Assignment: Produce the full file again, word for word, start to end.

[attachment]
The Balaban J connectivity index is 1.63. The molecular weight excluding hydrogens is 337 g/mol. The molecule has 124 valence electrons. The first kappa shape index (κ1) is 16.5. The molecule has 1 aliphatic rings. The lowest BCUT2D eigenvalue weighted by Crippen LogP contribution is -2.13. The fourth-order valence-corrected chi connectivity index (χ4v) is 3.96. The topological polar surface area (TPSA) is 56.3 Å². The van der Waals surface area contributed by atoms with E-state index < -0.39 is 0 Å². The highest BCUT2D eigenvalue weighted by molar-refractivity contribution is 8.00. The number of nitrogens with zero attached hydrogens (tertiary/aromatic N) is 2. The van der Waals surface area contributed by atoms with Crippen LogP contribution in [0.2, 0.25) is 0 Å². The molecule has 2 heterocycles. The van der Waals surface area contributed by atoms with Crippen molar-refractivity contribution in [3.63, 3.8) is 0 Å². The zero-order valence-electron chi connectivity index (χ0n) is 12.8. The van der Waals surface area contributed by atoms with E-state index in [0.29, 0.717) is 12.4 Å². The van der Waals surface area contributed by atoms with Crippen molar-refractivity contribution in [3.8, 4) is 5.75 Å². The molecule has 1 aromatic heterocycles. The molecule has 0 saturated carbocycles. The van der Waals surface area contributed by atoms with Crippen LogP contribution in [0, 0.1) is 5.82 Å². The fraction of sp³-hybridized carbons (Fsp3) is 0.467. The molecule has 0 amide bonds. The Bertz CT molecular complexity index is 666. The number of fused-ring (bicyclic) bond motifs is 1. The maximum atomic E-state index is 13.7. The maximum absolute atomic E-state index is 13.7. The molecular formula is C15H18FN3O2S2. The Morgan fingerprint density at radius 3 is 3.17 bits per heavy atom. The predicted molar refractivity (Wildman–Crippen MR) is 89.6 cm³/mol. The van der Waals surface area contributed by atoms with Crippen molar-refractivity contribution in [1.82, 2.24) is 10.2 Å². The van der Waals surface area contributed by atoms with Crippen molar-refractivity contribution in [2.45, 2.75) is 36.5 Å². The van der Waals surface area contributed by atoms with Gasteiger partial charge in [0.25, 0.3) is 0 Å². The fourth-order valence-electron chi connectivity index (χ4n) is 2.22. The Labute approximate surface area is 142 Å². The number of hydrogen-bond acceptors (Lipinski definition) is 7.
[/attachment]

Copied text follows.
The Balaban J connectivity index is 1.63. The molecular weight excluding hydrogens is 337 g/mol. The molecule has 124 valence electrons. The first kappa shape index (κ1) is 16.5. The molecule has 1 aliphatic rings. The lowest BCUT2D eigenvalue weighted by Crippen LogP contribution is -2.13. The fourth-order valence-corrected chi connectivity index (χ4v) is 3.96. The topological polar surface area (TPSA) is 56.3 Å². The van der Waals surface area contributed by atoms with E-state index < -0.39 is 0 Å². The highest BCUT2D eigenvalue weighted by molar-refractivity contribution is 8.00. The number of nitrogens with zero attached hydrogens (tertiary/aromatic N) is 2. The van der Waals surface area contributed by atoms with Crippen LogP contribution in [0.2, 0.25) is 0 Å². The molecule has 2 heterocycles. The van der Waals surface area contributed by atoms with Crippen molar-refractivity contribution in [3.63, 3.8) is 0 Å². The zero-order valence-electron chi connectivity index (χ0n) is 12.8. The van der Waals surface area contributed by atoms with E-state index in [0.29, 0.717) is 12.4 Å². The van der Waals surface area contributed by atoms with Crippen molar-refractivity contribution in [3.8, 4) is 5.75 Å². The molecule has 1 aromatic heterocycles. The molecule has 0 saturated carbocycles. The van der Waals surface area contributed by atoms with Crippen LogP contribution in [0, 0.1) is 5.82 Å². The fraction of sp³-hybridized carbons (Fsp3) is 0.467. The molecule has 0 amide bonds. The Bertz CT molecular complexity index is 666. The number of fused-ring (bicyclic) bond motifs is 1. The maximum atomic E-state index is 13.7. The maximum absolute atomic E-state index is 13.7. The molecular formula is C15H18FN3O2S2. The Morgan fingerprint density at radius 3 is 3.17 bits per heavy atom. The predicted molar refractivity (Wildman–Crippen MR) is 89.6 cm³/mol. The van der Waals surface area contributed by atoms with Crippen molar-refractivity contribution in [1.82, 2.24) is 10.2 Å². The van der Waals surface area contributed by atoms with Crippen molar-refractivity contribution in [2.45, 2.75) is 36.5 Å². The van der Waals surface area contributed by atoms with Gasteiger partial charge in [0.25, 0.3) is 0 Å². The fourth-order valence-electron chi connectivity index (χ4n) is 2.22. The Labute approximate surface area is 142 Å². The number of hydrogen-bond acceptors (Lipinski definition) is 7.